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The ultimate goal of measurement is to produce a score by which individuals can be assessed and differentiated. Item response theory (IRT) modeling views responses to test items as indicators of a respondent's standing on some underlying psychological attributes (van der Linden & Hambleton, 1997) – we often call them latent traits – and devises special algorithms for estimating this standing. This chapter gives an overview of methods for estimating person attribute scores using one-dimensional and multi-dimensional IRT models, focusing on those that are particularly useful with patient-reported outcome (PRO) measures.
To be useful in applications, a test score has to approximate the latent trait well, and importantly, the precision level must be known in order to produce information for decision-making purposes. Unlike classical test theory (CTT), which assumes the precision with which a test measures the same for all trait levels, IRT methods assess the precision with which a test measures at different trait levels. In the context of patient-reported outcomes measurement, this enables assessment of the measurement precision for an individual patient. Knowing error bands around the patient's score is important for informing clinical judgments, such as deciding upon significance of any change, for instance in response to treatment etc. (Reise & Haviland, 2005). At the same time, summary indices are often needed to summarize the overall precision of measurement in a research sample, population group, or in the population as a whole. Much of this chapter is devoted to methods for estimating measurement precision, including the score-dependent standard error of measurement and appropriate sample-level or population-level marginal reliability coefficients.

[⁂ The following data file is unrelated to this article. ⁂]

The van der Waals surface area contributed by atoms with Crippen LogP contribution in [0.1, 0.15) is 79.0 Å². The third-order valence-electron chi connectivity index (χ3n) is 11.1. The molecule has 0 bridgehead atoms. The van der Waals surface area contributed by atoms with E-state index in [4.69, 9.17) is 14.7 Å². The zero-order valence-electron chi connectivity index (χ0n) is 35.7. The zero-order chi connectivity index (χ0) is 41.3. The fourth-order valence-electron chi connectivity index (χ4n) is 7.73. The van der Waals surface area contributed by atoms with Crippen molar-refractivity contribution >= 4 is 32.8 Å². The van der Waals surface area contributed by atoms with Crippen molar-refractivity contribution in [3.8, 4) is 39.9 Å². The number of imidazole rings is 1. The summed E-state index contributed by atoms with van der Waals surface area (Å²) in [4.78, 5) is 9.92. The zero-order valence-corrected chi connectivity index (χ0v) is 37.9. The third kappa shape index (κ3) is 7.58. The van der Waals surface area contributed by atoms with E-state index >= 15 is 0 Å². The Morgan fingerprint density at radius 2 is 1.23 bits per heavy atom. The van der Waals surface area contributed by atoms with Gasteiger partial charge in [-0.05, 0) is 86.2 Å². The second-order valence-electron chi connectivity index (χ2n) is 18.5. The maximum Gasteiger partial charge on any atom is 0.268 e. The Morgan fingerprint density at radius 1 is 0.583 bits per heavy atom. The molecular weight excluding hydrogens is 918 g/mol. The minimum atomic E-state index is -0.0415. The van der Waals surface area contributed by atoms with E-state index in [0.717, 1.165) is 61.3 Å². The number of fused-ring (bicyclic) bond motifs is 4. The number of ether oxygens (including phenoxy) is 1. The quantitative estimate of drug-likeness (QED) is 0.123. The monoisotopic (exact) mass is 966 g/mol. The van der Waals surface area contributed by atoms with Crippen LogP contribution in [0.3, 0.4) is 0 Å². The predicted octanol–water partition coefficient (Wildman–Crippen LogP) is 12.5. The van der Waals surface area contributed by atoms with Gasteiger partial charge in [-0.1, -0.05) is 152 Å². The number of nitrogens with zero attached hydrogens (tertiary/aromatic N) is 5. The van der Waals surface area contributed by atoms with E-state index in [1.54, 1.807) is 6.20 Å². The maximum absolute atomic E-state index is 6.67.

Patient-reported outcome measures often capture several related constructs, the feature that may make the use of multi-dimensional IRT models appropriate and beneficial (Gibbons, Immekus & Bock, 2007). Several such models are described, including a model with multiple correlated constructs, a model where multiple constructs are underlain by a general common factor (second-order model), and a model where each item is influenced by one general and one group factor (bifactor model). To make the use of these models more easily accessible for applied researchers, we provide specialized formulae for computing test information, standard errors and reliability. We show how to translate a multitude of numbers and graphs conditioned on several dimensions into easy-to-use indices that can be understood by applied researchers and test users alike. All described methods and techniques are illustrated with a single data analysis example involving a popular PRO measure, the 28-item version of the General Health Questionnaire (GHQ28; Goldberg & Williams, 1988), completed in mid-life by a large community sample as a part of a major UK cohort study.